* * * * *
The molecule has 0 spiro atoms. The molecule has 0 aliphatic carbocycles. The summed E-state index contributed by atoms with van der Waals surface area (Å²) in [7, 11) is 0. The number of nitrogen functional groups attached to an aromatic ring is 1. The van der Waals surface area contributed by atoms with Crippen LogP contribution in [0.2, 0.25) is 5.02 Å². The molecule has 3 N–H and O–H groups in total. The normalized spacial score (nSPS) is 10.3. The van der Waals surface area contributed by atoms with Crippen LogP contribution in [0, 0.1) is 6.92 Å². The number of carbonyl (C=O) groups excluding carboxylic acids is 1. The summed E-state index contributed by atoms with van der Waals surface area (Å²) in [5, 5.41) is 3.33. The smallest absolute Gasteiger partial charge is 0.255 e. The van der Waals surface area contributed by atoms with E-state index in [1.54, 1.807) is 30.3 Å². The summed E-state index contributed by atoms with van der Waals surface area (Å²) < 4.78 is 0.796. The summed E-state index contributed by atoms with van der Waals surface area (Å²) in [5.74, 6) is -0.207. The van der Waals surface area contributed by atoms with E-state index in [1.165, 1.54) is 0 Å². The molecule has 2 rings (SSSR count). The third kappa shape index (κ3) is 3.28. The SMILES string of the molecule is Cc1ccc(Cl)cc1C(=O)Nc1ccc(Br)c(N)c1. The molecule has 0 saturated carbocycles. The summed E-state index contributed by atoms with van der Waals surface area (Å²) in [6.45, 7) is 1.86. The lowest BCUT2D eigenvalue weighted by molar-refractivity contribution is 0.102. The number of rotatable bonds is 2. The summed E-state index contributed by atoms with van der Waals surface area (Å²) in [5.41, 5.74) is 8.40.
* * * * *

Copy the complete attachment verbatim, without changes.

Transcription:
The molecule has 0 spiro atoms. The molecule has 0 aliphatic carbocycles. The summed E-state index contributed by atoms with van der Waals surface area (Å²) in [7, 11) is 0. The number of nitrogen functional groups attached to an aromatic ring is 1. The van der Waals surface area contributed by atoms with Crippen LogP contribution in [0.2, 0.25) is 5.02 Å². The molecule has 3 N–H and O–H groups in total. The normalized spacial score (nSPS) is 10.3. The van der Waals surface area contributed by atoms with Crippen LogP contribution in [0, 0.1) is 6.92 Å². The number of carbonyl (C=O) groups excluding carboxylic acids is 1. The summed E-state index contributed by atoms with van der Waals surface area (Å²) in [5, 5.41) is 3.33. The smallest absolute Gasteiger partial charge is 0.255 e. The van der Waals surface area contributed by atoms with E-state index in [1.54, 1.807) is 30.3 Å². The summed E-state index contributed by atoms with van der Waals surface area (Å²) < 4.78 is 0.796. The summed E-state index contributed by atoms with van der Waals surface area (Å²) in [5.74, 6) is -0.207. The van der Waals surface area contributed by atoms with E-state index in [1.165, 1.54) is 0 Å². The molecule has 2 rings (SSSR count). The third kappa shape index (κ3) is 3.28. The SMILES string of the molecule is Cc1ccc(Cl)cc1C(=O)Nc1ccc(Br)c(N)c1. The molecule has 0 saturated carbocycles. The summed E-state index contributed by atoms with van der Waals surface area (Å²) in [6.45, 7) is 1.86. The lowest BCUT2D eigenvalue weighted by molar-refractivity contribution is 0.102. The number of rotatable bonds is 2. The summed E-state index contributed by atoms with van der Waals surface area (Å²) in [5.41, 5.74) is 8.40.